While months removed from Halloween and all things scary, the Rowan Department of Theatre and Dance’s “Season of Horror” will be reaching its conclusion at the start of April with its production of “Carrie: The Musical.”
Directed by Christopher Roche, this adaptation of Stephen King’s 1974 novel follows the story of Carrie White, who coupled with her fanatically religious mother, a bucket of pig’s blood and her telekinetic powers, leaves horror and havoc in her wake.
“Carrie: The Musical” was first adapted to the stage in 1988, but it has been regarded as one of the biggest Broadway flops of all time.
Roche however, is not deterred by these negative reviews.
“There’s something creepy about that story. It’s interesting when a piece doesn’t make a lot of money, people are afraid to take it out of the archive to do it. That’s just not me,” Roche said, determined to exceed expectations with their production.
“I loved it when I saw it,” Roche added, having seen a production in Manhattan years ago that piqued his interest in the show. “The things that are interesting to me about it are that it’s about bullying, it’s about fanatical religiosity and then of course it’s about telekinesis… And of course all the blood.”
Roche was referring to the climactic scene in which Carrie is doused with pig’s blood by her classmates at prom, but junior musical theatre major Meagen Cutting, who plays the titular role, offers some more insight.
“As an artist, I’ve always wanted to play the title role and never have, so that alone is super cool. I just love the creative process of playing such a gritty, grounded, misunderstood girl who is faced with such a s***y life – to be frank.”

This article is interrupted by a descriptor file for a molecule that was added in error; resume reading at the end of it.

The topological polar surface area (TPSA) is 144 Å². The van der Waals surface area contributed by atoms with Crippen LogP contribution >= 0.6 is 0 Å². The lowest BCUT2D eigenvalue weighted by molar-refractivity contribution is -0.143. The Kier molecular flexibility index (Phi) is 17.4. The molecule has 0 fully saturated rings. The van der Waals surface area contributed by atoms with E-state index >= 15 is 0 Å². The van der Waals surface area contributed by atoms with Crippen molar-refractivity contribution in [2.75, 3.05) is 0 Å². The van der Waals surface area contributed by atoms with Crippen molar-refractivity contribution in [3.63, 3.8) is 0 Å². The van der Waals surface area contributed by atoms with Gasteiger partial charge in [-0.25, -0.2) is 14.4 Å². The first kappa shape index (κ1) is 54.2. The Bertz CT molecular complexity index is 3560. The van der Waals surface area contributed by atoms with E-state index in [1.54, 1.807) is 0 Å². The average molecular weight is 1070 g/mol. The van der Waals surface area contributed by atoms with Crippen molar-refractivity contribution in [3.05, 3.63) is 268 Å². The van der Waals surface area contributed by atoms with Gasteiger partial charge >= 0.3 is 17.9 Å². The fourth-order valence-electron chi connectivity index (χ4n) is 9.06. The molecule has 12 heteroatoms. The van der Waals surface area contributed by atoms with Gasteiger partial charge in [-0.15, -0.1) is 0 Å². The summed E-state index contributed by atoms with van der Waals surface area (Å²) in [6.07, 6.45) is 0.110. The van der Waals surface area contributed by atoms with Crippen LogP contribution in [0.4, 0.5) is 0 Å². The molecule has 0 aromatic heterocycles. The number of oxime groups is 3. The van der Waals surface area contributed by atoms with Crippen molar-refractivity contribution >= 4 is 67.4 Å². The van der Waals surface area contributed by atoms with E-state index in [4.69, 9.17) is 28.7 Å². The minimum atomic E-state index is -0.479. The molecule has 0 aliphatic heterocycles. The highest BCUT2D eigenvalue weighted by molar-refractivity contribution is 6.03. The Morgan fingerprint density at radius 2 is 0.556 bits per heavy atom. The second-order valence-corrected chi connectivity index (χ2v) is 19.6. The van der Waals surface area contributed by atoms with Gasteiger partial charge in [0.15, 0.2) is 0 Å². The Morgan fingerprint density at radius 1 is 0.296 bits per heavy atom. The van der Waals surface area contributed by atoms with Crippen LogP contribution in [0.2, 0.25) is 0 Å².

Cutting takes into account a lot of influences that shaped her portrayal of Carrie. Citing Alice Ripley, who played the original Diana in the rock musical “Next to Normal,” she praised the simple advice to playing conflicted characters that Ripley offered and that’s simply, “Protect yourself.”
“I was so excited to play this role because Carrie really is relatable to everyone – everyone has, or has had, a Carrie inside of them, and I think that’s what makes this show so important,” she said.
While a character with telekinetic powers who is subjected to physical and psychological abuse and eventually lashes out against her tormentors isn’t the most applicable to everyday life, Cutting still hopes the audience learns something from their performance.
“What I personally would like the audience to take away from the piece is a message that I think many others in the cast would agree with as well,” Cutting said. “And that is that kindness has a power that many of us underestimate – and as the character Sue states in the show, ‘What does it cost to be kind?'”
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